by R. Nyman
“What is the place of women in world missions? Jesus said, ‘You [and the word means all of you, male and female] are my witnesses. You are the salt of the earth. You are the light of the world.’ And there have been countless thousands who, without reference to where they came from or what they knew or who they were, have believed that Jesus meant exactly what he said and have set themselves to follow. —Elisabeth Elliot
One joy of my life is coaching and mentoring women for effective engagement in launching movements to Christ. Yet often, I discover missed opportunities surrounding the role of women.
Sometimes I hear: “I felt called to the field. I came with a passion to labor alongside my husband. I don’t want to take over. I just want to be involved! Yet my organization only makes CPM training and coaching available to men. Now that we have children, I get the subtle message that my only job is supporting my husband and caring for our kids.”
Single women have shared: Men leave us out of strategy discussions. We don’t have a lot in common with women on the team who have husbands and children, and when we talk about ministry, some moms seem jealous that we have “time” for ministry.
I see this repeatedly: Husbands and wives come to the field to make an impact, yet when the wife doesn’t feel she is contributing, this may become a reason the couple goes home.
And the problem goes deeper. A local colleague told me, “Please tell Western women not to come if they aren’t going to make reproducing disciples. When they don’t, they model disobedience to the Great Commission!”
In many cultures, men can’t interact with women. Often, especially among Muslim UPGs, women are gatekeepers for their households. Who, if not women, will seek out Women of Peace to open their oikos to the gospel? And as new movements emerge, who will equip first-generation women leaders?
Regarding equipping missionary women, I sometimes hear mission leaders say, “We don’t want to burden women or make them feel guilty.” Is the best solution to not equip them for multiplication? Isn’t it better to help women follow Jesus in ministry appropriate to their season of life and prepare them to help launch a [movement]?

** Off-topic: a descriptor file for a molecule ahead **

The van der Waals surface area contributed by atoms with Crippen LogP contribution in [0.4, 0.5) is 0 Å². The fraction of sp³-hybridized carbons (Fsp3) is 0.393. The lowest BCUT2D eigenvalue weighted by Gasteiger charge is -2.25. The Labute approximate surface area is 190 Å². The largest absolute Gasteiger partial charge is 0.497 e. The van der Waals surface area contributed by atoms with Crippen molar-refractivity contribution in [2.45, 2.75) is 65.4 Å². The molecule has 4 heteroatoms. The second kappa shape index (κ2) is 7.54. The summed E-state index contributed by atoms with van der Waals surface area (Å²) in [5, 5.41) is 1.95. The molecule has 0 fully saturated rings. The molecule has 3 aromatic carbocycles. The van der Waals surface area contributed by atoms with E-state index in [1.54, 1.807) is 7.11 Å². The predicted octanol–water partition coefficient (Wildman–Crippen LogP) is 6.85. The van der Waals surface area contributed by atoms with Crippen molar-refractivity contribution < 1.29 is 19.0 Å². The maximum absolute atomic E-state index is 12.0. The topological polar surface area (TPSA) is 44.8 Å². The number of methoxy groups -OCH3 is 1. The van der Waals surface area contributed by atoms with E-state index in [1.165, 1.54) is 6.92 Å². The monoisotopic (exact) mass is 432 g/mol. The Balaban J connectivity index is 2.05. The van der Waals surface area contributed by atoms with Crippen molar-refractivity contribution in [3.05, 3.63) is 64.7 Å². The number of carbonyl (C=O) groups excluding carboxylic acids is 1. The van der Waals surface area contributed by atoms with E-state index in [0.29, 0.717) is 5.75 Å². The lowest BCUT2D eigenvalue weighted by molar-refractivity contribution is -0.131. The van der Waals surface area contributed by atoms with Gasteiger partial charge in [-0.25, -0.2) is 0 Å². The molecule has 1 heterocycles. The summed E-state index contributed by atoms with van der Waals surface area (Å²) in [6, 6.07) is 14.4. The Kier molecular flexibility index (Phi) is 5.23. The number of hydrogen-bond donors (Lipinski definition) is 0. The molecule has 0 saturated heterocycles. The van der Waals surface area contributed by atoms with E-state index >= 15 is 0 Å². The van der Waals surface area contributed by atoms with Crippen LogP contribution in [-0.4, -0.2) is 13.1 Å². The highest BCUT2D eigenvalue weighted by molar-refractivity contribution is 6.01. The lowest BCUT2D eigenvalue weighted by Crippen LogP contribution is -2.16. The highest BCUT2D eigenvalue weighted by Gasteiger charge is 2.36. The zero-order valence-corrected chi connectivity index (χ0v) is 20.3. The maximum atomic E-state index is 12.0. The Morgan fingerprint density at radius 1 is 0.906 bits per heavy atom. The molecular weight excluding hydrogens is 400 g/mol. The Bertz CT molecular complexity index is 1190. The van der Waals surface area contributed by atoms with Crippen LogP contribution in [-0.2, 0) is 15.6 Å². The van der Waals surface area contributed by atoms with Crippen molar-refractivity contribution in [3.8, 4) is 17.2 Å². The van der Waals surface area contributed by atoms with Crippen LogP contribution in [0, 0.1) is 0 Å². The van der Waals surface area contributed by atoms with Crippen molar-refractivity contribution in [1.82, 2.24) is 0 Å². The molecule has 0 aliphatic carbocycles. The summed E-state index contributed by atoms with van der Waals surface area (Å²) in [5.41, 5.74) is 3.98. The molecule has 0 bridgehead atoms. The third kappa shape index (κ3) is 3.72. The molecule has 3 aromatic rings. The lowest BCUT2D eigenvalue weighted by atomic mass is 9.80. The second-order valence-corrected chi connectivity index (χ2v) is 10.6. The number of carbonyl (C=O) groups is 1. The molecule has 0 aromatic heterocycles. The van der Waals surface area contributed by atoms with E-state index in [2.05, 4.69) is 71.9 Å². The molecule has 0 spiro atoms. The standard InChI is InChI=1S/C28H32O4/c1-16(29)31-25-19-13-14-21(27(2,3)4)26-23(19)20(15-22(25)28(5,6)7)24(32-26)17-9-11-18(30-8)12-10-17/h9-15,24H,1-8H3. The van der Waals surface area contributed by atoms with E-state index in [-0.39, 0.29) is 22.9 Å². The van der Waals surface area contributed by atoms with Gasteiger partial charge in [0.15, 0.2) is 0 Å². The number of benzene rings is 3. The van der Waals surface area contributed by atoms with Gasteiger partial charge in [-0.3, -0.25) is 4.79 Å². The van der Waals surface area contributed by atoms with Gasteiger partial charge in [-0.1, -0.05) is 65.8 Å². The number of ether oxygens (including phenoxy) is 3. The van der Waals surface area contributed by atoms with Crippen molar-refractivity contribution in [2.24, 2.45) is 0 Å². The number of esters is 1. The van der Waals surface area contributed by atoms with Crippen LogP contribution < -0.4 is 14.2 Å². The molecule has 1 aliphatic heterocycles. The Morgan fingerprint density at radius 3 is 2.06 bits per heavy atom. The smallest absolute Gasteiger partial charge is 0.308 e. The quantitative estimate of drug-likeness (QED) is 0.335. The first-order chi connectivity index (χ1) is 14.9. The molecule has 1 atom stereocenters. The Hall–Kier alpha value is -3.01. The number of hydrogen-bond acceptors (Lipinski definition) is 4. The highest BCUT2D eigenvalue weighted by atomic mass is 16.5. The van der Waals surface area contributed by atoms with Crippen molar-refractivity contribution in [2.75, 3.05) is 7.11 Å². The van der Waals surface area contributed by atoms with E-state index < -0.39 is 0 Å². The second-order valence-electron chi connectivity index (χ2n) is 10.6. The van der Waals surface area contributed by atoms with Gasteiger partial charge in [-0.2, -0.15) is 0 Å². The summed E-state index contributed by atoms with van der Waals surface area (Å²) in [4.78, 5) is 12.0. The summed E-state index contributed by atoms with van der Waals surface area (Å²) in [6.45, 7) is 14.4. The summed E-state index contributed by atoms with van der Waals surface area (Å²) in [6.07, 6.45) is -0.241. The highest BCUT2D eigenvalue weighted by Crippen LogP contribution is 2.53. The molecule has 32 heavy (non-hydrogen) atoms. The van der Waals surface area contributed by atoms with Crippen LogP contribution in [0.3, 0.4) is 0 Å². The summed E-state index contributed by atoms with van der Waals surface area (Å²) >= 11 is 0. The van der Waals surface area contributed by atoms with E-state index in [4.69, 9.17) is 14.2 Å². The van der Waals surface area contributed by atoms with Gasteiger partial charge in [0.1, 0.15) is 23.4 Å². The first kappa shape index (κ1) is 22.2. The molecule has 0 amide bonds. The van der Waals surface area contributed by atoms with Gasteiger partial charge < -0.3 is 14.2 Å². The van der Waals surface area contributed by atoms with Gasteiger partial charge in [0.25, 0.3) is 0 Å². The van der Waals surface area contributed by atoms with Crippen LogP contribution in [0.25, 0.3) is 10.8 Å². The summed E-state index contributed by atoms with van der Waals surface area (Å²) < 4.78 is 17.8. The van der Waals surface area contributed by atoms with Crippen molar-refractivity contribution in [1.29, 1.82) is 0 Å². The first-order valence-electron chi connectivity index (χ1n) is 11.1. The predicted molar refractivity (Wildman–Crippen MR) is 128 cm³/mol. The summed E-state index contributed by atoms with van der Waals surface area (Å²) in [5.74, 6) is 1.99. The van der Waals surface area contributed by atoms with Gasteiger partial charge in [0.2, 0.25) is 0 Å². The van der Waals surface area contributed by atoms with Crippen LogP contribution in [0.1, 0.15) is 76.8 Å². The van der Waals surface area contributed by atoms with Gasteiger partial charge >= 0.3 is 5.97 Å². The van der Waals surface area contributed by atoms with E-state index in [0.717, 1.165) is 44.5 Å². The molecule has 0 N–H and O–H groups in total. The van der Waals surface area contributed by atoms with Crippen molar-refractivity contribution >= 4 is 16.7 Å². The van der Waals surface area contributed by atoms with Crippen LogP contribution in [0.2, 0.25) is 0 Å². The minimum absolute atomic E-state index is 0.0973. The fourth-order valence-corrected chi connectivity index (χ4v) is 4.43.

Will the global mission community make stewardship of missionary women a priority? Will we equip missionary women with competence and confidence to be and do all He calls us to be, especially as catalysts in launching CPMs?
How can the Body of Christ best steward missionary women? How can we support, inspire and equip them to thrive and bear multiplying fruit in all stages of life?
Why Focus on CPM?
Kent Parks, President of Act Beyond, notes that today there are twice as many people with no access to the gospel as there were in 1980. In 1980 there were “only” one billion unevangelized. Today that figure has risen to 2.1 billion!
This unjust trend requires that we do something differently.
And we can! Since the days of Jesus and Paul, the Church has repeatedly grown faster than population growth through movements – with women playing a key role. The 1900s offer extraordinary instances of movements in China and Korea fueled by women missionaries.
Women as DMM Practitioners
All of us (men and women) are to delight in and declare God’s glory, developing intimacy with God. Out of the overflow of this intimacy, we are to “be” and “do” in Christ and seek to reproduce Jesus in others. For all who follow Jesus, reproducing disciples is a privilege as well as a command.
Essential CPM elements include: extraordinary prayer, searching out persons of peace, discipling groups of new believers, and equipping leaders. We need missionary women as well as men for these tasks.
Being a wife and mother is one of my greatest joys and privileges. In highlighting points of engagement for women in CPMs, I don’t at all mean to suggest that women short-change their God-given roles as wives and mothers. For me, life is integrated: more like a woven tapestry than distinct compartments.
Regardless of their stage of life, the vast majority of female missionaries with whom I have interacted passionately want to have eternal impact. May this article [first published in Mission ] help them do so.
This article was first published in Mission Frontiers, it was edited with permission.